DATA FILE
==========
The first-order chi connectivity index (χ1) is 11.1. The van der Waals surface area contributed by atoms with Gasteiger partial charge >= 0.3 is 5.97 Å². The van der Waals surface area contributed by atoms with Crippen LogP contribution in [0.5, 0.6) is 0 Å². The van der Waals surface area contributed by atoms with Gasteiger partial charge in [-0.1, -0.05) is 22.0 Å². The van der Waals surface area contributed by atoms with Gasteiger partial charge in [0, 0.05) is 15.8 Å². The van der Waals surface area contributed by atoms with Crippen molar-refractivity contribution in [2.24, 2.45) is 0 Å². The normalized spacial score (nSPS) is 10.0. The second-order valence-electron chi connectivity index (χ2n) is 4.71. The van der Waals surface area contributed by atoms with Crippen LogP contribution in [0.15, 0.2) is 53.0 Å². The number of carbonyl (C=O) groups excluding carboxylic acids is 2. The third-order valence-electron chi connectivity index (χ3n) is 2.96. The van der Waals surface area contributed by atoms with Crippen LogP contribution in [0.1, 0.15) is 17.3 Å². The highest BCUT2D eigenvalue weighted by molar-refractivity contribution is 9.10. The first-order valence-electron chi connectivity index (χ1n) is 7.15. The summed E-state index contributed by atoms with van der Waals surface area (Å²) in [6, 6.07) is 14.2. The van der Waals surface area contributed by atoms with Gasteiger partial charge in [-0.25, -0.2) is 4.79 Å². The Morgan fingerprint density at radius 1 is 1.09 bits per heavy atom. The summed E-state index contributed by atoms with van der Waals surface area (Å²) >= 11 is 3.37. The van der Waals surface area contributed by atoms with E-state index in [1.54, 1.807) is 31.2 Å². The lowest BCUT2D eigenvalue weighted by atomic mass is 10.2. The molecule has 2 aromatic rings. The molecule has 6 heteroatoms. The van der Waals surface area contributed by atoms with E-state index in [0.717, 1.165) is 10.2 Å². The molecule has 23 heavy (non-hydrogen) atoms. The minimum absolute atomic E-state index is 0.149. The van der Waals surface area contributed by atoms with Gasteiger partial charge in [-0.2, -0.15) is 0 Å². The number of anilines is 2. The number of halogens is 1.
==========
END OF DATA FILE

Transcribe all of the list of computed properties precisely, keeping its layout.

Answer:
The first-order chi connectivity index (χ1) is 11.1. The van der Waals surface area contributed by atoms with Gasteiger partial charge >= 0.3 is 5.97 Å². The van der Waals surface area contributed by atoms with Crippen LogP contribution in [0.5, 0.6) is 0 Å². The van der Waals surface area contributed by atoms with Gasteiger partial charge in [-0.1, -0.05) is 22.0 Å². The van der Waals surface area contributed by atoms with Gasteiger partial charge in [0, 0.05) is 15.8 Å². The van der Waals surface area contributed by atoms with Crippen molar-refractivity contribution in [2.24, 2.45) is 0 Å². The normalized spacial score (nSPS) is 10.0. The second-order valence-electron chi connectivity index (χ2n) is 4.71. The van der Waals surface area contributed by atoms with Crippen LogP contribution in [0.15, 0.2) is 53.0 Å². The number of carbonyl (C=O) groups excluding carboxylic acids is 2. The third-order valence-electron chi connectivity index (χ3n) is 2.96. The van der Waals surface area contributed by atoms with Crippen LogP contribution in [0.1, 0.15) is 17.3 Å². The highest BCUT2D eigenvalue weighted by molar-refractivity contribution is 9.10. The first-order valence-electron chi connectivity index (χ1n) is 7.15. The summed E-state index contributed by atoms with van der Waals surface area (Å²) in [6, 6.07) is 14.2. The van der Waals surface area contributed by atoms with Gasteiger partial charge in [-0.25, -0.2) is 4.79 Å². The Morgan fingerprint density at radius 1 is 1.09 bits per heavy atom. The summed E-state index contributed by atoms with van der Waals surface area (Å²) >= 11 is 3.37. The van der Waals surface area contributed by atoms with E-state index in [1.54, 1.807) is 31.2 Å². The lowest BCUT2D eigenvalue weighted by atomic mass is 10.2. The molecule has 2 aromatic rings. The molecule has 6 heteroatoms. The van der Waals surface area contributed by atoms with E-state index in [0.717, 1.165) is 10.2 Å². The molecule has 23 heavy (non-hydrogen) atoms. The minimum absolute atomic E-state index is 0.149. The van der Waals surface area contributed by atoms with Gasteiger partial charge in [-0.2, -0.15) is 0 Å². The number of anilines is 2. The number of halogens is 1.